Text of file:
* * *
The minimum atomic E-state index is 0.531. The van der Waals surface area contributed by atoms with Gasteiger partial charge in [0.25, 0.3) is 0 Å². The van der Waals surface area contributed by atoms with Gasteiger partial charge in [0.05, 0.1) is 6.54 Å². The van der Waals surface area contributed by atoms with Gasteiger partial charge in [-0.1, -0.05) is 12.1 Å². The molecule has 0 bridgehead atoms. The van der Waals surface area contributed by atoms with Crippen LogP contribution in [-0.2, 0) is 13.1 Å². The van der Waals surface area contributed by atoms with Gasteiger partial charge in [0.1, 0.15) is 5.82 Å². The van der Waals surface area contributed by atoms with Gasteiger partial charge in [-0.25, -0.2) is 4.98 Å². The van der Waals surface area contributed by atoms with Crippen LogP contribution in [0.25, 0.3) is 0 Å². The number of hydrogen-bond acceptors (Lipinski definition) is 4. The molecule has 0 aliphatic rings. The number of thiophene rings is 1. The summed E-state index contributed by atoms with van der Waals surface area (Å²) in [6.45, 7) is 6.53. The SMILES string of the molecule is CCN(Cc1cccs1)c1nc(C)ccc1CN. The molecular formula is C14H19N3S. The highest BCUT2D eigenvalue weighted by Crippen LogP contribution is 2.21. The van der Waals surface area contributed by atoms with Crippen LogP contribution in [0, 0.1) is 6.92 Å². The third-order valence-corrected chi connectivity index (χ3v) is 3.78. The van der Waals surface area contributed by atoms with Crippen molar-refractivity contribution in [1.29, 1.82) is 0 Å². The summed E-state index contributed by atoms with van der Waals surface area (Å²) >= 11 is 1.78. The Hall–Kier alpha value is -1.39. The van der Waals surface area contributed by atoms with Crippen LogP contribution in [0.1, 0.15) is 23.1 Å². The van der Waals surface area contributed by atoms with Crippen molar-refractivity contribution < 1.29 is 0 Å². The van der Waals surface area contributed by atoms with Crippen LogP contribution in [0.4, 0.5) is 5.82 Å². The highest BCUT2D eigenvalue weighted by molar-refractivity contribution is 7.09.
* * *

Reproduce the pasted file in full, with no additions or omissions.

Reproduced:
The minimum atomic E-state index is 0.531. The van der Waals surface area contributed by atoms with Gasteiger partial charge in [0.25, 0.3) is 0 Å². The van der Waals surface area contributed by atoms with Gasteiger partial charge in [0.05, 0.1) is 6.54 Å². The van der Waals surface area contributed by atoms with Gasteiger partial charge in [-0.1, -0.05) is 12.1 Å². The molecule has 0 bridgehead atoms. The van der Waals surface area contributed by atoms with Crippen LogP contribution in [-0.2, 0) is 13.1 Å². The van der Waals surface area contributed by atoms with Gasteiger partial charge in [0.1, 0.15) is 5.82 Å². The van der Waals surface area contributed by atoms with Gasteiger partial charge in [-0.25, -0.2) is 4.98 Å². The van der Waals surface area contributed by atoms with Crippen LogP contribution in [0.25, 0.3) is 0 Å². The number of hydrogen-bond acceptors (Lipinski definition) is 4. The molecule has 0 aliphatic rings. The number of thiophene rings is 1. The summed E-state index contributed by atoms with van der Waals surface area (Å²) in [6.45, 7) is 6.53. The SMILES string of the molecule is CCN(Cc1cccs1)c1nc(C)ccc1CN. The molecular formula is C14H19N3S. The highest BCUT2D eigenvalue weighted by Crippen LogP contribution is 2.21. The van der Waals surface area contributed by atoms with Crippen LogP contribution in [0, 0.1) is 6.92 Å². The third-order valence-corrected chi connectivity index (χ3v) is 3.78. The van der Waals surface area contributed by atoms with Crippen molar-refractivity contribution in [1.29, 1.82) is 0 Å². The summed E-state index contributed by atoms with van der Waals surface area (Å²) >= 11 is 1.78. The Hall–Kier alpha value is -1.39. The van der Waals surface area contributed by atoms with Crippen LogP contribution in [0.1, 0.15) is 23.1 Å². The van der Waals surface area contributed by atoms with Crippen molar-refractivity contribution < 1.29 is 0 Å². The van der Waals surface area contributed by atoms with Crippen LogP contribution in [0.4, 0.5) is 5.82 Å². The highest BCUT2D eigenvalue weighted by molar-refractivity contribution is 7.09.